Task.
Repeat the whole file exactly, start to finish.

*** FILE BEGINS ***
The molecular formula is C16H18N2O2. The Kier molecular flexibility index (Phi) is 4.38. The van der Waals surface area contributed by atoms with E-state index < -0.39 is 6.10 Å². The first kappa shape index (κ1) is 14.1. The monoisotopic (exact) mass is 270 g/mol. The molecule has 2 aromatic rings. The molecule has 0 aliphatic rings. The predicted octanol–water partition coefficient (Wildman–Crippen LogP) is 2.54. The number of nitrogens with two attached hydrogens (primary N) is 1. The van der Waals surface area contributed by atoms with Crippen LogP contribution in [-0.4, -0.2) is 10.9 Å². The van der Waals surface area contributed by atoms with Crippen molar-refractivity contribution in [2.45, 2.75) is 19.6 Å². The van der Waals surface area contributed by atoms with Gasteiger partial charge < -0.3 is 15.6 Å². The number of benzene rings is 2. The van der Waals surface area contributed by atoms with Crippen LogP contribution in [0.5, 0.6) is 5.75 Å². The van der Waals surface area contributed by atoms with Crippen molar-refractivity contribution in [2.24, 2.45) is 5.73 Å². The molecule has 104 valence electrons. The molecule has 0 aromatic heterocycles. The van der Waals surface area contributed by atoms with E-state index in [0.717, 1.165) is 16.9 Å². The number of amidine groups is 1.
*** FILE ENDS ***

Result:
The molecular formula is C16H18N2O2. The Kier molecular flexibility index (Phi) is 4.38. The van der Waals surface area contributed by atoms with E-state index < -0.39 is 6.10 Å². The first kappa shape index (κ1) is 14.1. The monoisotopic (exact) mass is 270 g/mol. The molecule has 2 aromatic rings. The molecule has 0 aliphatic rings. The predicted octanol–water partition coefficient (Wildman–Crippen LogP) is 2.54. The number of nitrogens with two attached hydrogens (primary N) is 1. The van der Waals surface area contributed by atoms with Crippen LogP contribution in [-0.4, -0.2) is 10.9 Å². The van der Waals surface area contributed by atoms with Crippen molar-refractivity contribution in [2.45, 2.75) is 19.6 Å². The van der Waals surface area contributed by atoms with Gasteiger partial charge < -0.3 is 15.6 Å². The number of benzene rings is 2. The van der Waals surface area contributed by atoms with Crippen LogP contribution in [0.5, 0.6) is 5.75 Å². The van der Waals surface area contributed by atoms with Crippen molar-refractivity contribution in [2.24, 2.45) is 5.73 Å². The molecule has 104 valence electrons. The molecule has 0 aromatic heterocycles. The van der Waals surface area contributed by atoms with E-state index in [0.717, 1.165) is 16.9 Å². The number of amidine groups is 1.